When you think of Larry Bird, it’s easy to remember the forward’s incredible talent and assume that he simply strolled to NBA success. In reality, though, that wasn’t the case. Larry Legend, for all of his natural ability, still had to put in the work behind the scenes. If you want a demonstration of that, look no further than the day after he and the Boston Celtics clinched the 1984 championship.
While the entire squad had understandably spent the previous night partying, Bird didn’t let that detract from his offseason work. On his first day as NBA champion, he hit the pavement and started to prepare for the next campaign.
Larry Bird was already a star when the Boston Celtics won the 1984 NBA championship
If you want to be considered a franchise legend, there’s no quicker way to attain that status than winning a championship. Larry Bird, however, was already a Boston icon before the 1984 NBA Finals.
The Celtics drafted Bird in the first round of the 1978 draft, but the forward chose to stay in college for the following campaign. Despite that decision and some concerns that he’d never finalize the deal, Red Auerbach eventually got everyone to sign on the dotted line. That move, it turned out, would change the course of franchise history.
During his first professional season, the Indiana State product averaged 21.3 points, 10.4 rebounds, and 4.5 assists per outing, cruising to the Rookie of the Year title. As an NBA sophomore, things got even sweeter for Bird as he claimed his first NBA championship. From there, the forward’s stats would only continue to improve.
Flashing forward to the 1983-84 campaign, Larry Legend averaged a shade over 24 points and 10 rebounds per night. That earned him the NBA MVP Award, and, in the postseason, he built on success. The Celtics dispatched the Los Angeles Lakers in a famous final, giving Bird his second championship and his first NBA Finals MVP.
Following up a night of celebrations by preparing for next season
Given the success he’d found by that point in his career, it would be understandable if Bird wanted to rest on his laurels after winning the 1984 title. While there was plenty of celebration, the forward still kept his eyes on the prize.
As recounted in a Boston.com excerpt of When the Game Was Ours, Bird and the Celtics made their way to “Chelsea’s, a watering hole in Faneuil Hall.” While there were some issues getting there — the city was clogged with traffic and cheering fans — the group eventually made it to their own party. There, Larry Legend finally let his hair down.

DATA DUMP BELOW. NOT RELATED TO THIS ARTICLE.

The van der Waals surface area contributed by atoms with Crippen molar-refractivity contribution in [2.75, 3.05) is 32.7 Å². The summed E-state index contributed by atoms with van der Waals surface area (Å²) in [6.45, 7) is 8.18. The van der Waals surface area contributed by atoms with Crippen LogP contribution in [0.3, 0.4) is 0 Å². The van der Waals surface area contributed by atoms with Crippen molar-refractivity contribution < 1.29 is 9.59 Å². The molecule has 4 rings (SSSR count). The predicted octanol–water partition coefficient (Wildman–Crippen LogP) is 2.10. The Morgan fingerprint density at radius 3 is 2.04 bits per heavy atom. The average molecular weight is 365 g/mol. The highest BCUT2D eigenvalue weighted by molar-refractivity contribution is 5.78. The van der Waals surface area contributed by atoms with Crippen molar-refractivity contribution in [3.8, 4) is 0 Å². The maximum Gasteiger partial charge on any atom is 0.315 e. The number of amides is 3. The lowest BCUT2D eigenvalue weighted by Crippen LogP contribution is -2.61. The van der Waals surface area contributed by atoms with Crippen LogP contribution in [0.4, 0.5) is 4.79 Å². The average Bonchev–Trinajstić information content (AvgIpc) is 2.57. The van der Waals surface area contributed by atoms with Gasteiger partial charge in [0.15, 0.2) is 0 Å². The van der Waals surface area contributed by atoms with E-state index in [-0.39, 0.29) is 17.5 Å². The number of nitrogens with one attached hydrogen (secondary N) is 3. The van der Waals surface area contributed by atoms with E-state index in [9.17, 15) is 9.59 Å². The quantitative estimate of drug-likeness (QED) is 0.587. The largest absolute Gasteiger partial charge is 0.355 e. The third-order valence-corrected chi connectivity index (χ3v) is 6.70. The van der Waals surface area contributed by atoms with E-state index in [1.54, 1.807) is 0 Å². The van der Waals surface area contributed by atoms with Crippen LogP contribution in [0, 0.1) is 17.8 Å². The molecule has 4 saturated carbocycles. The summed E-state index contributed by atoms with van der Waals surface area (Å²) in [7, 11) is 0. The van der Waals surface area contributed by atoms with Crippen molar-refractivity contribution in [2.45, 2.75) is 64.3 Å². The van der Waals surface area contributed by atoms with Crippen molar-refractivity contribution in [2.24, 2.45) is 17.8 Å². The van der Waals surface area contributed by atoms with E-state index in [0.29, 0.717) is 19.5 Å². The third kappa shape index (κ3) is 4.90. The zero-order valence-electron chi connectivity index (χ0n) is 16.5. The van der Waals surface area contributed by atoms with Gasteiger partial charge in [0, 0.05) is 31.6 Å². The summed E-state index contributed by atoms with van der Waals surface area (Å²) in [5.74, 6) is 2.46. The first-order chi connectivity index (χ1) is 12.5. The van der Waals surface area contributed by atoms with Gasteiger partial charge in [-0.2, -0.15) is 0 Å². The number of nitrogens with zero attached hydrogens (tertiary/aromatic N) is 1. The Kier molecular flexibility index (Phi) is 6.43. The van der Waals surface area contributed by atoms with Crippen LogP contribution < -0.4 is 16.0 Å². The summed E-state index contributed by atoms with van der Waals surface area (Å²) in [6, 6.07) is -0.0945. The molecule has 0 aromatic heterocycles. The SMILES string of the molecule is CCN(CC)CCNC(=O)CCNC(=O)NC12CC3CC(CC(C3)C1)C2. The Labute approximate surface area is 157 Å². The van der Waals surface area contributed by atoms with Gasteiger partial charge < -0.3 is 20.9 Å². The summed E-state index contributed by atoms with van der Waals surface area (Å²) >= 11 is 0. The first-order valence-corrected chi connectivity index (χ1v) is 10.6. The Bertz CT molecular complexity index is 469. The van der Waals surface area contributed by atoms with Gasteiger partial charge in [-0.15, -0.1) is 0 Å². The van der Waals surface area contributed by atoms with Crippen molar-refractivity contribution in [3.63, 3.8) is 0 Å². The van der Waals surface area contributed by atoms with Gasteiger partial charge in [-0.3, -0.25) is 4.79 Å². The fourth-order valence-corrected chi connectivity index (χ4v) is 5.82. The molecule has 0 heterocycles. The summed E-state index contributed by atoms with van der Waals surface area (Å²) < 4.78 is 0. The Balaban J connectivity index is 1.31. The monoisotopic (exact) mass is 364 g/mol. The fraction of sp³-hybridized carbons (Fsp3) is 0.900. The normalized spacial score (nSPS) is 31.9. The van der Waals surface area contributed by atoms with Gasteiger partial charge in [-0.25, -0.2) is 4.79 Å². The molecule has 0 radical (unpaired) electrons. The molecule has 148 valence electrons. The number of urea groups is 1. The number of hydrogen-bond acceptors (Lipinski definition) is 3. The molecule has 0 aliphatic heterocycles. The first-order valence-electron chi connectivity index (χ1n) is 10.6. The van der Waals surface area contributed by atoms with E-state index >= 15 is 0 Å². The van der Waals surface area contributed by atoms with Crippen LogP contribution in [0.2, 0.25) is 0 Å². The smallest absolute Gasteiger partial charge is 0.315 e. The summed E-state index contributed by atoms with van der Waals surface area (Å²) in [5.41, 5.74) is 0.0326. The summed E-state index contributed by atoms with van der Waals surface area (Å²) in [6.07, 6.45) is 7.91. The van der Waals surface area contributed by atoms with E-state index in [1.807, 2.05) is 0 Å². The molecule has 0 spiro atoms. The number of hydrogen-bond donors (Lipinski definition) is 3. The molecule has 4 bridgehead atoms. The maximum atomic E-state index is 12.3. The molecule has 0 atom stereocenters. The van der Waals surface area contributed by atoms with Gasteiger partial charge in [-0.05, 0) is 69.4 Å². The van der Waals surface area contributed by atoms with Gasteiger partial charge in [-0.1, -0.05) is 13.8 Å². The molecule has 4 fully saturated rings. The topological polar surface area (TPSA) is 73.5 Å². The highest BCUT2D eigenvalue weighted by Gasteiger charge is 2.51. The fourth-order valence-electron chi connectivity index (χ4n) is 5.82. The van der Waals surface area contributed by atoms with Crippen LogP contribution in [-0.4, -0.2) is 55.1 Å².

“Inside, the two players clinked beer bottles and toasted their title. Larry, normally reserved in victory, disarmed [teammate Quinn] Buckner with occasional gleeful outbursts of ‘We did it!'” Jackie MacMullan wrote. “Hours later, amid the singing and the drinking and the reveling, Bird grabbed Buckner and slung his arm around him. ‘I finally got him,’ Larry said. ‘I finally got Magic.'”
The party eventually moved to the Celtics marketing director’s home, and Bird reportedly stayed there until the sun rose. Those celebrations, however, were quickly consigned to the history books.
The morning after Boston’s celebration, Bird finally went home for a little shut-eye. Around midafternoon, Buckner, who was experiencing his first-ever NBA title, drove to Bird’s Brookline home with the hope of celebrating all over again. Larry’s wife, Dinah, informed Buckner that Larry wasn’t there.
“He was out running,” Buckner said later. “When he got back, I said to him, ‘Man, what are you doing?’ ”
Bird looked at him quizzically before he answered: “I’m getting ready for next year.”When the Game Was Ours, via Boston.com
That one line tells you everything you need to know about Larry Bird.
In the end, Bird’s effort certainly paid off
Taken in isolation, that story of Bird going out for a run could seem like something that was embellished for the sake of his legend. Based on everything we know of the forward, though, it seems like that’s genuinely the way he went about his business.
In a 1981 Sports Illustrated story, Bird explained that, despite his lack of athleticism, he had a few key strengths. “I would say my vision, my court awareness, and my height are God-given,” the forward said. “Everything else I’ve worked my ass off for.”
On the whole, it’s safe to say that work paid off. As noted above, Bird claimed the 1980 Rookie of the Year title and followed that up by winning the 1981 championship. After his successful 1983-84 campaign, the sharpshooter claimed the NBA MVP crown in 1985 and 1986. He’d also win a third championship and a second NBA Finals MVP Award in 1986.
On the whole, the cliches about hard work beating talent are probably a bit overblown; no amount of effort, for example, could help a point guard out-rebound Yao Ming. Larry Bird, however, certainly wasn’t going to leave anything to chance by slacking off.
Stats courtesy of Basketball-Reference.